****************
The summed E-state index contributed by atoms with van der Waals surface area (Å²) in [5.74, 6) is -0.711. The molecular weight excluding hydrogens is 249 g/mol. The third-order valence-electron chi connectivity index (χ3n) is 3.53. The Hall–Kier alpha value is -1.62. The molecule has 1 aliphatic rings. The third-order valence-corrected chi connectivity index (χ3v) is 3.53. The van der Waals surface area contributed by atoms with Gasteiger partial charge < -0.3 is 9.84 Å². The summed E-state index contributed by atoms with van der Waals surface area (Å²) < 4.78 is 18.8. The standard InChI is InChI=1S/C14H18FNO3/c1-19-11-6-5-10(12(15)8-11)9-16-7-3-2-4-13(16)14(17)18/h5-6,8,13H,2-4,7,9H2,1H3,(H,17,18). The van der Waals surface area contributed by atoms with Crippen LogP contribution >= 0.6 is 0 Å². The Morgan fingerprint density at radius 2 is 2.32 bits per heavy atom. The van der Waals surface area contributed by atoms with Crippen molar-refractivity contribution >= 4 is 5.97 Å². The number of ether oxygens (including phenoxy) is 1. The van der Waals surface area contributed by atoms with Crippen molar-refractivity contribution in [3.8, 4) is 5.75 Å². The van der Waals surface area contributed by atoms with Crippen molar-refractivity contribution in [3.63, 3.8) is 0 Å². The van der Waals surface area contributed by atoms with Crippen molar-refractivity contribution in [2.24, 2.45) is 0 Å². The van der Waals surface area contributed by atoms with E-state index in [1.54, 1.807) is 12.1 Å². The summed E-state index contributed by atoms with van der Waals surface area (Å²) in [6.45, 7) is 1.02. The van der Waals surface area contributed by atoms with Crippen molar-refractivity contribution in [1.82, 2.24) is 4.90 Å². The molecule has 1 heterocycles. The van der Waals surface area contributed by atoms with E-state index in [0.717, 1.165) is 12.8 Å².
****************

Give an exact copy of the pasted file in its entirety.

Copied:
The summed E-state index contributed by atoms with van der Waals surface area (Å²) in [5.74, 6) is -0.711. The molecular weight excluding hydrogens is 249 g/mol. The third-order valence-electron chi connectivity index (χ3n) is 3.53. The Hall–Kier alpha value is -1.62. The molecule has 1 aliphatic rings. The third-order valence-corrected chi connectivity index (χ3v) is 3.53. The van der Waals surface area contributed by atoms with Gasteiger partial charge < -0.3 is 9.84 Å². The summed E-state index contributed by atoms with van der Waals surface area (Å²) < 4.78 is 18.8. The standard InChI is InChI=1S/C14H18FNO3/c1-19-11-6-5-10(12(15)8-11)9-16-7-3-2-4-13(16)14(17)18/h5-6,8,13H,2-4,7,9H2,1H3,(H,17,18). The van der Waals surface area contributed by atoms with Crippen LogP contribution >= 0.6 is 0 Å². The Morgan fingerprint density at radius 2 is 2.32 bits per heavy atom. The van der Waals surface area contributed by atoms with Crippen molar-refractivity contribution >= 4 is 5.97 Å². The number of ether oxygens (including phenoxy) is 1. The van der Waals surface area contributed by atoms with Crippen molar-refractivity contribution in [3.8, 4) is 5.75 Å². The van der Waals surface area contributed by atoms with Crippen molar-refractivity contribution in [3.63, 3.8) is 0 Å². The van der Waals surface area contributed by atoms with Crippen molar-refractivity contribution in [2.24, 2.45) is 0 Å². The van der Waals surface area contributed by atoms with E-state index in [1.54, 1.807) is 12.1 Å². The summed E-state index contributed by atoms with van der Waals surface area (Å²) in [6.45, 7) is 1.02. The van der Waals surface area contributed by atoms with Crippen molar-refractivity contribution in [1.82, 2.24) is 4.90 Å². The molecule has 1 heterocycles. The van der Waals surface area contributed by atoms with E-state index in [0.717, 1.165) is 12.8 Å².